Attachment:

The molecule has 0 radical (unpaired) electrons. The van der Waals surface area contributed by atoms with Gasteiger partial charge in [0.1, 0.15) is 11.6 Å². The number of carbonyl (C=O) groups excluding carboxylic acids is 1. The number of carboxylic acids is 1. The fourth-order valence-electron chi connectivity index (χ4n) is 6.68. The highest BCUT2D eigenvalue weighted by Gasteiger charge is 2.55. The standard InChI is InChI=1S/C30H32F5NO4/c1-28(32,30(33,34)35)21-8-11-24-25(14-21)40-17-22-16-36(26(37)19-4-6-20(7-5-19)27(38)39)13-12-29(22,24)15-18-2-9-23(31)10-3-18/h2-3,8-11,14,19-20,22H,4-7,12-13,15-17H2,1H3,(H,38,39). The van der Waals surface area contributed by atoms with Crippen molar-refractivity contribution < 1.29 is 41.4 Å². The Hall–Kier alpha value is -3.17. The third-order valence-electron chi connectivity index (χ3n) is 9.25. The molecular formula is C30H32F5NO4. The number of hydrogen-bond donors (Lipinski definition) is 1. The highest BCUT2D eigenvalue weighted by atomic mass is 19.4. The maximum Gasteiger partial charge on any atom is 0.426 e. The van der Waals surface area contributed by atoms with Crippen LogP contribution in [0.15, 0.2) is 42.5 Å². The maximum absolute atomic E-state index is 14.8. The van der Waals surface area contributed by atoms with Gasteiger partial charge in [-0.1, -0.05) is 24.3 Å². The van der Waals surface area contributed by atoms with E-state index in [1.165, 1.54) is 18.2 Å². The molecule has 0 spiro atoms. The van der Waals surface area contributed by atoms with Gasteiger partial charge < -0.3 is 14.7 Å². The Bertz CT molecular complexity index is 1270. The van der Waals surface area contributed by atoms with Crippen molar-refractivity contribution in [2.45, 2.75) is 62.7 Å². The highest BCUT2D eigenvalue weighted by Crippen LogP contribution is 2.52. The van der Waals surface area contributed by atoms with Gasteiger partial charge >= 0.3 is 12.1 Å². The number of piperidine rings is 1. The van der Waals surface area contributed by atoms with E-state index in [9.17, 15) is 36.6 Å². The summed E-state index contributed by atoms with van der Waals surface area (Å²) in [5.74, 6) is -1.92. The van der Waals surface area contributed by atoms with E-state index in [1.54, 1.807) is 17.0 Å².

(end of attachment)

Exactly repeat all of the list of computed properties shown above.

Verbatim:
The molecule has 0 radical (unpaired) electrons. The van der Waals surface area contributed by atoms with Gasteiger partial charge in [0.1, 0.15) is 11.6 Å². The number of carbonyl (C=O) groups excluding carboxylic acids is 1. The number of carboxylic acids is 1. The fourth-order valence-electron chi connectivity index (χ4n) is 6.68. The highest BCUT2D eigenvalue weighted by Gasteiger charge is 2.55. The standard InChI is InChI=1S/C30H32F5NO4/c1-28(32,30(33,34)35)21-8-11-24-25(14-21)40-17-22-16-36(26(37)19-4-6-20(7-5-19)27(38)39)13-12-29(22,24)15-18-2-9-23(31)10-3-18/h2-3,8-11,14,19-20,22H,4-7,12-13,15-17H2,1H3,(H,38,39). The van der Waals surface area contributed by atoms with Crippen molar-refractivity contribution < 1.29 is 41.4 Å². The Hall–Kier alpha value is -3.17. The third-order valence-electron chi connectivity index (χ3n) is 9.25. The molecular formula is C30H32F5NO4. The number of hydrogen-bond donors (Lipinski definition) is 1. The highest BCUT2D eigenvalue weighted by atomic mass is 19.4. The maximum Gasteiger partial charge on any atom is 0.426 e. The van der Waals surface area contributed by atoms with Crippen LogP contribution in [0.15, 0.2) is 42.5 Å². The maximum absolute atomic E-state index is 14.8. The van der Waals surface area contributed by atoms with Gasteiger partial charge in [-0.1, -0.05) is 24.3 Å². The van der Waals surface area contributed by atoms with E-state index in [1.165, 1.54) is 18.2 Å². The molecule has 0 spiro atoms. The van der Waals surface area contributed by atoms with Gasteiger partial charge < -0.3 is 14.7 Å². The Bertz CT molecular complexity index is 1270. The van der Waals surface area contributed by atoms with Crippen molar-refractivity contribution in [2.45, 2.75) is 62.7 Å². The highest BCUT2D eigenvalue weighted by Crippen LogP contribution is 2.52. The van der Waals surface area contributed by atoms with Gasteiger partial charge >= 0.3 is 12.1 Å². The number of piperidine rings is 1. The van der Waals surface area contributed by atoms with E-state index in [9.17, 15) is 36.6 Å². The summed E-state index contributed by atoms with van der Waals surface area (Å²) in [5.74, 6) is -1.92. The van der Waals surface area contributed by atoms with E-state index in [1.54, 1.807) is 17.0 Å².